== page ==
The Government of Canada is supportive of the recommendation to raise the foreign ownership thresholds of Canada’s commercial air passenger and cargo carriers. As a result, the Transportation Modernization Act amended the CTA to change the definition of “Canadian” in order to raise the threshold of voting interests that may be owned and controlled by non-Canadians in a commercial passenger and cargo air carrier, from 25% to 49%, while also establishing specific safeguards related to such interests. The safeguards ensure that a single foreign investor would not be able to hold more than 25% of the voting interests of a Canadian air carrier, and that no combination of foreign air carriers could own more than 25% of a Canadian carrier.
With respect to SAS operators, the Government of Canada has decided to maintain the status quo of the foreign ownership threshold of 25%, in alignment with the corresponding foreign ownership threshold in the United States, in the absence of any stakeholder advocacy for or interest in an increased SAS foreign ownership threshold.
The objective of the Regulations Amending the Canadian Aviation regulations (Part I — Definition of Canadian) [the amendments] is to maintain the status quo at 25% of the foreign ownership threshold for SAS, while allowing increases in foreign ownership thresholds for passenger and cargo air transportation, from 25% to 49%.
The amendments set out the following definition of “Canadian” in the CARs:
- For passenger and cargo air transportation, by reference to section 55 of the CTA, the foreign ownership threshold is increased to 49%, with the following safeguards:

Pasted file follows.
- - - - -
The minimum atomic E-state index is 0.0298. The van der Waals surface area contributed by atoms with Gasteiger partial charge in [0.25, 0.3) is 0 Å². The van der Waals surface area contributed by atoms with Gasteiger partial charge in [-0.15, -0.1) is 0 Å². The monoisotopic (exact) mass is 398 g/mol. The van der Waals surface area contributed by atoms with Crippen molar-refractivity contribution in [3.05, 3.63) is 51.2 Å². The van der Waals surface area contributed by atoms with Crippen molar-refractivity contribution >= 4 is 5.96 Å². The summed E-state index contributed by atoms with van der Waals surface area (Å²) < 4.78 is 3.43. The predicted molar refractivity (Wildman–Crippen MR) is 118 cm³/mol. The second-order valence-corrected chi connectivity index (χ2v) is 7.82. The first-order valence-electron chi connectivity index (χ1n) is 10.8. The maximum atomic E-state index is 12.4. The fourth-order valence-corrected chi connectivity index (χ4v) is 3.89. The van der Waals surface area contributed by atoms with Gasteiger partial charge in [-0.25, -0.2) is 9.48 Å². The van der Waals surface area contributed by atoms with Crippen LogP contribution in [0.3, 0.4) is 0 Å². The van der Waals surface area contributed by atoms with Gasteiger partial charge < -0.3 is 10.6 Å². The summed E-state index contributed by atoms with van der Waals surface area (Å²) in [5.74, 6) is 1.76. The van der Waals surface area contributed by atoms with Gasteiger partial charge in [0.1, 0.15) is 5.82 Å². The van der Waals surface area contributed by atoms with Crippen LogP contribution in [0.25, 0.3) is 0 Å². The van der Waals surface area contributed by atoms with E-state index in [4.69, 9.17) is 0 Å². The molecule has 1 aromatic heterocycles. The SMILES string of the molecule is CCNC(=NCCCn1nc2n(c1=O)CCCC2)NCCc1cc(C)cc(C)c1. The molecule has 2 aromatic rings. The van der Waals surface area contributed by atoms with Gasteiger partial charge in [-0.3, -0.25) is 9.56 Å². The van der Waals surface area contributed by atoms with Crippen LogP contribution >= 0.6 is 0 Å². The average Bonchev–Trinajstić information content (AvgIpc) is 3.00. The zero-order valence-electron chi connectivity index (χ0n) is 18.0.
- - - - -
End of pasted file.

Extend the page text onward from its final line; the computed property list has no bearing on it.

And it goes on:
- A single foreign investor would not be able to hold more than 25% of the voting interests of a Canadian air carrier;
- No combination of foreign air carriers could own more than 25% of a Canadian air carrier; and
- For any other air services such as specialty air services, the current 25% foreign ownership threshold is maintained.
The “One-for-One” Rule does not apply to the Regulations, as there is no change in administrative costs for business.
Small business lens
The small business lens does not apply to this proposal, as there are no costs imposed on small business.
Broad consultations were undertaken with the industry in April 2016 following the issuance of the CTA review report. Since the Minister’s announcement on November 3, 2016, regarding upcoming changes to the CTA, stakeholders have argued for maintaining the current foreign ownership threshold for SAS. No stakeholders have made any representation with respect to increasing the foreign ownership threshold, and no support for increasing the SAS foreign ownership threshold was expressed during consideration of the Transportation Modernization Act by Parliament.
The amendments maintain the status quo of the foreign ownership threshold for SAS, under the CARs, with no anticipated impact on stakeholders, consistent with the foreign ownership threshold in place in the United States, and commitments by the Minister of Transport before Parliament. Transport Canada will continue to monitor the industry segment to determine whether the foreign ownership threshold for SAS should be increased, in the future, to match those of commercial passenger and cargo carriers.